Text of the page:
Warrior heals family through fighting

By: Dennis Gosnell, assignment editor

In each persons heart there lays some great pain that defines whom they become. Warrior is a fierce emotional roller coaster with that curative touch of inspiration that comes from forming unbreakable bonds.

In this movie the fight to save love and home comes to life.  When all that stands between a person and their dream, is a dark past that creates the illusion of being abandoned to the world; the only way to escape, is to fight.

Much like the older Rocky Balboa movies, Warrior has a similar feel that captivates the audience’s heart.  It’s the fight to survive, to provide, and to heal.   Brendan Conlon (Joel Edgerton), Tommy Conlon (Tom Hardy), and their father Paddy Conlon (Nick Nolte) are the central characters in this all or nothing epic.

Brendan is a physics teacher from Philadelphia that is two short steps from losing his families home.  He follow’s his banks advice and takes up the refinancing offers that were available to him and his family.  But the housing market takes a fall into the dumps, and finds out that his bank can do nothing to help them.

Edgerton plays his character with a tender care that presents the idea of calm and smarts.  The means by which Edgerton’s character wins is through technical perseverance that uses intelligence rather than brawn.  The tenderness of Brendan is visible in his almost casual expression of forgiveness and will to hold no harmful emotions toward anyone.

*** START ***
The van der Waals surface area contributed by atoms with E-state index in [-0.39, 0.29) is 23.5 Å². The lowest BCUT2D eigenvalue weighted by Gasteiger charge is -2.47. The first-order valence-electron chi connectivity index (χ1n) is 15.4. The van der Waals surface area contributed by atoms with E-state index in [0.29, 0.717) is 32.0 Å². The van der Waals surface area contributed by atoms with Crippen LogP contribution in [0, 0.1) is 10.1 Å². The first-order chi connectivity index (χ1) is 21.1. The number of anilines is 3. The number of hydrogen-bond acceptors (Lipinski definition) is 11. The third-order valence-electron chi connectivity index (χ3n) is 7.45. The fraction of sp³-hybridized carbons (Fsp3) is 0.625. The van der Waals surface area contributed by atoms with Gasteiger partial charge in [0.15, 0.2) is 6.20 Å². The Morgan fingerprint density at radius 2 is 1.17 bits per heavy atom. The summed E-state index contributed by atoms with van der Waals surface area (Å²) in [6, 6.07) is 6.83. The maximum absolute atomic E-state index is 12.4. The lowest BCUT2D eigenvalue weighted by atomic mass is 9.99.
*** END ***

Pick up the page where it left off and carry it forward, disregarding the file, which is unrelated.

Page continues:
Tommy spent much of his teenage years trying to be responsible for his mother after the two of them left Paddy and Brendan.  His mother’s illness kept him with her until she died.  After her death, Tommy joined the Marine Corps and found a family he never expected.

The still from the movie offers a glimpse into the kind of action offered to audiences. Photo courtesy of Chuck Zlotnick of Lionsgate

Hardy’s character, however, is that up in your face “I’ll knock your head off if you look at me wrong,” kind of guy.  He doesn’t care about what any one thinks of him, he’s just there to fight and get on with his day.  Hardy presents Tommy’s emotional state with great skill and determination.  Even at the end of the movie when the emotional climax reaches its apex, Hardy’s ability is still and calm and portrays the moment in a way that makes it believable.

Paddy is an ex-alcoholic who wishes to re-establish his relationship with both of his sons whom he pushed away and hurt deeply.  His fight to re-unite with his children, and his constant fight against alcoholism deprive him of being able to move forward.

Nolte is perfectly suited to his role as an ex-Marine/alcoholic.  However, it’s not the hard and rough image that makes Nolte’s character believable; it’s the quiet vulnerability of years spent anguishing over past choices and actions that gives power to his character.  In this way Nolte brings together the three characters and brings to life the hardships in which each of them is fighting.

As these three stories comes together to form a brilliant display of the healing power of forgiveness and the ultimate power of love, a viewer comes to feel it not only spiritually but also physically as the story engages in the MMA (Mixed Martial Arts) setting of brutality and the will to survive.

Warrior takes the violent nature of mankind and turns it inward to where the demons of the past burn furiously.  Standing alone against the pressing wind screaming, “I will not yield!” into that vortex of emotional damage, and finding that calm center of relief that comes from facing those demons and winning. That is what this movie is about.

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